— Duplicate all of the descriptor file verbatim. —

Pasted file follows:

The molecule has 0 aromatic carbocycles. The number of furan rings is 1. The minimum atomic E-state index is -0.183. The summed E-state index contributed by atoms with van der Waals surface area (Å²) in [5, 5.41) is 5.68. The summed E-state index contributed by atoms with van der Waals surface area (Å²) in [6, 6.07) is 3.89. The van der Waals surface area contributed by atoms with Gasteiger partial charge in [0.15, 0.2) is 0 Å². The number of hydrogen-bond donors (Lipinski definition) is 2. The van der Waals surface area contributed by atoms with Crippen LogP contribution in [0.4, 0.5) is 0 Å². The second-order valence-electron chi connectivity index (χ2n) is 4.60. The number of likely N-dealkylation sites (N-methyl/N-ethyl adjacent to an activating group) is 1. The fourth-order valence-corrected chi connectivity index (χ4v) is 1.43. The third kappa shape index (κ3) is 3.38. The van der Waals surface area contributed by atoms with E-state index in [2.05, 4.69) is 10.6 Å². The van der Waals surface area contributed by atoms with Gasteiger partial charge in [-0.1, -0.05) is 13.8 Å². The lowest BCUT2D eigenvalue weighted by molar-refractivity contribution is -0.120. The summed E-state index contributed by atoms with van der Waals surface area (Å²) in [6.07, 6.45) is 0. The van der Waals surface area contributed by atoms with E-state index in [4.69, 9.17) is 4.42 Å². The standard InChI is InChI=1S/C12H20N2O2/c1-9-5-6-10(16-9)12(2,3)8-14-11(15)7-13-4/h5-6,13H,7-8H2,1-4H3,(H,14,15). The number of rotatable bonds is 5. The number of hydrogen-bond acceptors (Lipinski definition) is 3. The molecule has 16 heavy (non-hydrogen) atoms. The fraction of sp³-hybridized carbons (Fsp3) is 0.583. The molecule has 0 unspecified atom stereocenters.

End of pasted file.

The molecule has 0 aromatic carbocycles. The number of furan rings is 1. The minimum atomic E-state index is -0.183. The summed E-state index contributed by atoms with van der Waals surface area (Å²) in [5, 5.41) is 5.68. The summed E-state index contributed by atoms with van der Waals surface area (Å²) in [6, 6.07) is 3.89. The van der Waals surface area contributed by atoms with Gasteiger partial charge in [0.15, 0.2) is 0 Å². The number of hydrogen-bond donors (Lipinski definition) is 2. The van der Waals surface area contributed by atoms with Crippen LogP contribution in [0.4, 0.5) is 0 Å². The second-order valence-electron chi connectivity index (χ2n) is 4.60. The number of likely N-dealkylation sites (N-methyl/N-ethyl adjacent to an activating group) is 1. The fourth-order valence-corrected chi connectivity index (χ4v) is 1.43. The third kappa shape index (κ3) is 3.38. The van der Waals surface area contributed by atoms with E-state index in [2.05, 4.69) is 10.6 Å². The van der Waals surface area contributed by atoms with Gasteiger partial charge in [-0.1, -0.05) is 13.8 Å². The lowest BCUT2D eigenvalue weighted by molar-refractivity contribution is -0.120. The summed E-state index contributed by atoms with van der Waals surface area (Å²) in [6.07, 6.45) is 0. The van der Waals surface area contributed by atoms with E-state index in [4.69, 9.17) is 4.42 Å². The standard InChI is InChI=1S/C12H20N2O2/c1-9-5-6-10(16-9)12(2,3)8-14-11(15)7-13-4/h5-6,13H,7-8H2,1-4H3,(H,14,15). The number of rotatable bonds is 5. The number of hydrogen-bond acceptors (Lipinski definition) is 3. The molecule has 16 heavy (non-hydrogen) atoms. The fraction of sp³-hybridized carbons (Fsp3) is 0.583. The molecule has 0 unspecified atom stereocenters.